The challenge of getting flexible working to work for train drivers who work on shifts agreed months in advance was highlighted at a Women in Rail event last week.
The urgency of the issue was underlined as women train drivers spoke about how they would have been forced to leave the industry if they had not been granted flexible working. Clare Burles, HR director at East Midlands Trains, said that it took around nine months to train a driver, which was “a huge investment”. It made no sense to lose those drivers, plus the rail industry was changing and growing, with big projects like HS2 and Crossrail. There was more emphasis on customer service. All of this made the business imperative clear for retaining and promoting women.
Sarah Swanston, operations standards and training managers at Abellio Greater Anglia, has been working in the industry for 24 years and was a train driver. She still does some driving, but this is usually no more than two hours a month. She said only 6.2% of the operational staff at Abellio are women. Two drivers work flexibly. Ten drivers or conductors work job shares, including some men. The main reason people didn’t work flexibly was problems with the rosters. The rosters covered trains running continually during the day and night and fit around drivers working a 35-hour week. Changes to anyone’s hours could affect other drivers’ rest periods. There were also legal restrictions on how many hours drivers could work in terms of picking up other drivers’ hours and there were issues around overtime. Flexible workers might get given unsociable hours, but be paid at the normal rate. Flexible working was easier in customer services where there was a two-shift roster and there was more cover available.
Swanston said: “Job shares work really well. If people tell the roster planners in advance who is working what days so they can schedule properly it can work well. Job share partners can help each other if they have to take time off.” She added that employers needed to work with the unions to reduce opposition to flexible working.
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The conference heard that flexible working is moving forward in the rail industry, particularly for non operational jobs, but that there are still obstacles, mainly from lingering negative attitudes. A Women in Rail survey of 218 workers in the industry found most worked more than 26 hours and almost half worked more than 40 hours. Under 4% worked less than 26 hours. “We were surprised at how little part time work there was,” said Tammy Samuel, a partner in the rail team at law firm Stephenson Harwood. Of those who worked flexibly, over 45% did flexi time; 35% did some homeworking and 13% worked part time or did job shares. Only 27% have formal flexible working agreements. “The rail industry does seem to be embracing flexible working,” said Samuel. “It seems there is a way forward if we raise awareness of what has been done already and how effectively it has been done.”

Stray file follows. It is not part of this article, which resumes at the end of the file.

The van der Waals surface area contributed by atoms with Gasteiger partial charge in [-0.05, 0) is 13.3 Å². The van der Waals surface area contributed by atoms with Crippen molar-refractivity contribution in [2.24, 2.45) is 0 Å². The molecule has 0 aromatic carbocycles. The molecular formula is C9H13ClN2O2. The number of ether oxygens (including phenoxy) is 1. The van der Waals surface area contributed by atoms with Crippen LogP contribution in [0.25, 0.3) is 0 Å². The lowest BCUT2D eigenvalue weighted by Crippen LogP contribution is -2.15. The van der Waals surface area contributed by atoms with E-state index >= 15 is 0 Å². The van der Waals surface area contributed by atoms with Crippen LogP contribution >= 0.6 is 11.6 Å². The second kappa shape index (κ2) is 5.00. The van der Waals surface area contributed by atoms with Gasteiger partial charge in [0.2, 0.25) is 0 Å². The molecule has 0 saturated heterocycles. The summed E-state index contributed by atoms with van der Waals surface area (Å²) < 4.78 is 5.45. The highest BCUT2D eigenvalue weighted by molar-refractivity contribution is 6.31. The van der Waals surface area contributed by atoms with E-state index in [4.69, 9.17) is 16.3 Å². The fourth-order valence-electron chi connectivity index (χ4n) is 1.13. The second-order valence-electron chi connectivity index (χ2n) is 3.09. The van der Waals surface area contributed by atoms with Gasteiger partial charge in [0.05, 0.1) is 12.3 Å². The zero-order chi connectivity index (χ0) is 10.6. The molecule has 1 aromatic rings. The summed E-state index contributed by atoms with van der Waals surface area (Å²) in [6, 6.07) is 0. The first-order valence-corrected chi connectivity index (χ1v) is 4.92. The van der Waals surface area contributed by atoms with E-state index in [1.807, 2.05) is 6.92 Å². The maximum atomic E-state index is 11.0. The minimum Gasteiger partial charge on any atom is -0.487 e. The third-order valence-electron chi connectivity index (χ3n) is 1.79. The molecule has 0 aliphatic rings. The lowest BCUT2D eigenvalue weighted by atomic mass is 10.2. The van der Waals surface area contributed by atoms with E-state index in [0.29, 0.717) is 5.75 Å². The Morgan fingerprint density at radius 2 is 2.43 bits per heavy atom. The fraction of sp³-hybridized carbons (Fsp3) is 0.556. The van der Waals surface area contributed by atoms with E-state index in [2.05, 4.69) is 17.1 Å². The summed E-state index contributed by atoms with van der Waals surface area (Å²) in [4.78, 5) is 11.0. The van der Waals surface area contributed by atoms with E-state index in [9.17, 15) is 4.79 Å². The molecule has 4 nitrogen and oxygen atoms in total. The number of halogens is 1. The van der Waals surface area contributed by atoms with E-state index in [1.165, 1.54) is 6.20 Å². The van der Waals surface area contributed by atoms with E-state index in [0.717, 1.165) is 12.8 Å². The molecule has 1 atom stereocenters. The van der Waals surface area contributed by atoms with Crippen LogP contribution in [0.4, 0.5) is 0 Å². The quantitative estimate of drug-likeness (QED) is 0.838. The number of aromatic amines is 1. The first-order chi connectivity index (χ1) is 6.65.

The conference heard from Peter Twelftree and Kevin Turner from the transport consultancy Steer Davies Gleave who said they had noticed a big drop-off in the number of female staff they had who were over 40. They were trying to address the issue through greater flexibility. Of those who asked for flexible working, 70% were women and 30% men. Career progression was possible with flexible working, they said. The head of planning worked part time and did some homeworking, for instance.
A keynote speaker at the conference was Anna Walker, Chair of the Office of Rail Regulation, who spoke about her own career path and how she had only been able to rise up the career ranks due to the support she had received in terms of flexible working. Walker has three daughters and says she wants them to benefit from flexible working too. She said when she was at the Department of Trade and Industry she had insisted that her children were her priority. “If they had told me it was full time work or nothing it would have been nothing,” she said, adding that her stance coincided with a realisation in government circles that there was a strong business case for retaining women. Walker worked part time for 15 years doing various different forms of part time working, including job shares. She eventually went full time, but said that she still insisted that if her children needed her that would be her priority. She was also part of a support network of senior part time women at work.
“There is more than a business case for flexible working,” she said, “there is a business imperative. This should not come under diversity and equality. Women are 50% of the population and are doing very well in education. Flexible working creates loyal and committed staff,” she said, adding that the ORR had benefited from being able to attract top lawyers from long-hours jobs because they offer flexible working.
Walker said her advice for women wanting to progress their careers was to help themselves, for instance, by using mentors and by looking after themselves and for everyone to make the business imperative for flexible working.
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